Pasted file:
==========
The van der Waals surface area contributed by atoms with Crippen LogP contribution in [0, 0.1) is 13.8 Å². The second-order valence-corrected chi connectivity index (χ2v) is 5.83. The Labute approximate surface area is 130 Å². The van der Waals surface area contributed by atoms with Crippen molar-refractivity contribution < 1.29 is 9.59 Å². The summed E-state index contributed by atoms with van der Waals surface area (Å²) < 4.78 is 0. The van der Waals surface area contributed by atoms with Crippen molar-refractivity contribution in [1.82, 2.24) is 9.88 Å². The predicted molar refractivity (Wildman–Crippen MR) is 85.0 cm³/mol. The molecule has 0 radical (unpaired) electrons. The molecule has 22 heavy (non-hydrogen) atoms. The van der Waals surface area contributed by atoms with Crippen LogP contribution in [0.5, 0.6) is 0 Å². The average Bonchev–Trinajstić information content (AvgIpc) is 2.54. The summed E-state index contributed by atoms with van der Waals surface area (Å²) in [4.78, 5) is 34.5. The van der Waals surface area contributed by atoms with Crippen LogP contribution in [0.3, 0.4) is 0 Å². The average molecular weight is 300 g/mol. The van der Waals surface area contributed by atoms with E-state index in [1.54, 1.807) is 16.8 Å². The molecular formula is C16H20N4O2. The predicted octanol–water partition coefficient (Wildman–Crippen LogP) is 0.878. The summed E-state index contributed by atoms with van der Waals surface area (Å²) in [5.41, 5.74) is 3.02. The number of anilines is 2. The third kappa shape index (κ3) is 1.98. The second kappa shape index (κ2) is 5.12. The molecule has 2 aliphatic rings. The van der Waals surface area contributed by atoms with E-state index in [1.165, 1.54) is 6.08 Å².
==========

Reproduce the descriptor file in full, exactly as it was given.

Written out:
The van der Waals surface area contributed by atoms with Crippen LogP contribution in [0, 0.1) is 13.8 Å². The second-order valence-corrected chi connectivity index (χ2v) is 5.83. The Labute approximate surface area is 130 Å². The van der Waals surface area contributed by atoms with Crippen molar-refractivity contribution < 1.29 is 9.59 Å². The summed E-state index contributed by atoms with van der Waals surface area (Å²) < 4.78 is 0. The van der Waals surface area contributed by atoms with Crippen molar-refractivity contribution in [1.82, 2.24) is 9.88 Å². The predicted molar refractivity (Wildman–Crippen MR) is 85.0 cm³/mol. The molecule has 0 radical (unpaired) electrons. The molecule has 22 heavy (non-hydrogen) atoms. The van der Waals surface area contributed by atoms with Crippen LogP contribution in [0.5, 0.6) is 0 Å². The average Bonchev–Trinajstić information content (AvgIpc) is 2.54. The summed E-state index contributed by atoms with van der Waals surface area (Å²) in [4.78, 5) is 34.5. The van der Waals surface area contributed by atoms with Crippen LogP contribution in [0.3, 0.4) is 0 Å². The average molecular weight is 300 g/mol. The van der Waals surface area contributed by atoms with E-state index in [1.54, 1.807) is 16.8 Å². The molecular formula is C16H20N4O2. The predicted octanol–water partition coefficient (Wildman–Crippen LogP) is 0.878. The summed E-state index contributed by atoms with van der Waals surface area (Å²) in [5.41, 5.74) is 3.02. The number of anilines is 2. The third kappa shape index (κ3) is 1.98. The second kappa shape index (κ2) is 5.12. The molecule has 2 aliphatic rings. The van der Waals surface area contributed by atoms with E-state index in [1.165, 1.54) is 6.08 Å².